We had more civil rights education to experience at this lovely, working farm in rural Virginia. Booker Taliaferro Washington was born to a slave mother on this tobacco farm, where he, two elder brothers, and his mother lived in the Kitchen Cabin. He never knew his date of birth and his father was never identified. In spite of living in the kitchen and his mother being the plantation cook, they often went hungry.
Freedom came when he was about 10 years old and still living on the plantation. Booker taught himself letters and found his own way to school in Hampton, Virginia, 500 miles from home, where he arrived with no tuition money. He learned to clean and thus paid his way. Later he developed Tuskegee Institute and founded the National Negro Business League. He was honored in many ways: the first African-American to receive an honorary degree from Harvard, the first on a US postage stamp, the first to have a US ship named after him, the first on a US coin, and the first with a national monument in his name.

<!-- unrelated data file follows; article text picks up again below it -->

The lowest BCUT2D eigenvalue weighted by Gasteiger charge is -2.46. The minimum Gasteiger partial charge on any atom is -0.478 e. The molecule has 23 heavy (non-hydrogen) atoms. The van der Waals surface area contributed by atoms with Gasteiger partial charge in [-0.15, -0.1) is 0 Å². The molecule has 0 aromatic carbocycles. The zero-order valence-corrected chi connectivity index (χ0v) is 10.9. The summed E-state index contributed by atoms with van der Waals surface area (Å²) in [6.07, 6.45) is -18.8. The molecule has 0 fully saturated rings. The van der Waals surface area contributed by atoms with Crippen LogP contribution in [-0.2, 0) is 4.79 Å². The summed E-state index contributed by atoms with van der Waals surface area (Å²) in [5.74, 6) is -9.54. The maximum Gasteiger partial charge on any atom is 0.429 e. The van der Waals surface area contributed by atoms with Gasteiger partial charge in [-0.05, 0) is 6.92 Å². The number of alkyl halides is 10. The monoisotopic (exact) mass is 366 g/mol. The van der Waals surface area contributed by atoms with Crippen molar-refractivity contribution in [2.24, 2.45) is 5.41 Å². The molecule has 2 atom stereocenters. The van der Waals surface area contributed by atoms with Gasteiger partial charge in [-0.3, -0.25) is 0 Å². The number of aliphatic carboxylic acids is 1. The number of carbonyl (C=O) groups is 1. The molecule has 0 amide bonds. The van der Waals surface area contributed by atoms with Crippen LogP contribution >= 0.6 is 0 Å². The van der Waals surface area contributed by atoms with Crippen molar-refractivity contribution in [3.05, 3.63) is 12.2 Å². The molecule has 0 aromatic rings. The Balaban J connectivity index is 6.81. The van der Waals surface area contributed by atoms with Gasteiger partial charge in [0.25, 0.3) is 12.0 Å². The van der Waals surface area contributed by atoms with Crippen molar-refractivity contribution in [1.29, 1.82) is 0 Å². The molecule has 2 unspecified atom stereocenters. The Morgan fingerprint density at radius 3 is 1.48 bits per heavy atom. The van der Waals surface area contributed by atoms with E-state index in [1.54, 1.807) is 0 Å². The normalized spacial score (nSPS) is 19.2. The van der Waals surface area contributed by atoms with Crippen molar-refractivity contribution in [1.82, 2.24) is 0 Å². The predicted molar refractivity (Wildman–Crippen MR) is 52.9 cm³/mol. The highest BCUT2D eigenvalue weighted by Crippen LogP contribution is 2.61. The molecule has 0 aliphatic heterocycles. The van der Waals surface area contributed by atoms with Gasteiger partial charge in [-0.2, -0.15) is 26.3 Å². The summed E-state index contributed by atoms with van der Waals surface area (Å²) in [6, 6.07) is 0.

We continued north to the Natural Bridge-Lexington KOA for overnight, another nice spot. It was March 8, 2020.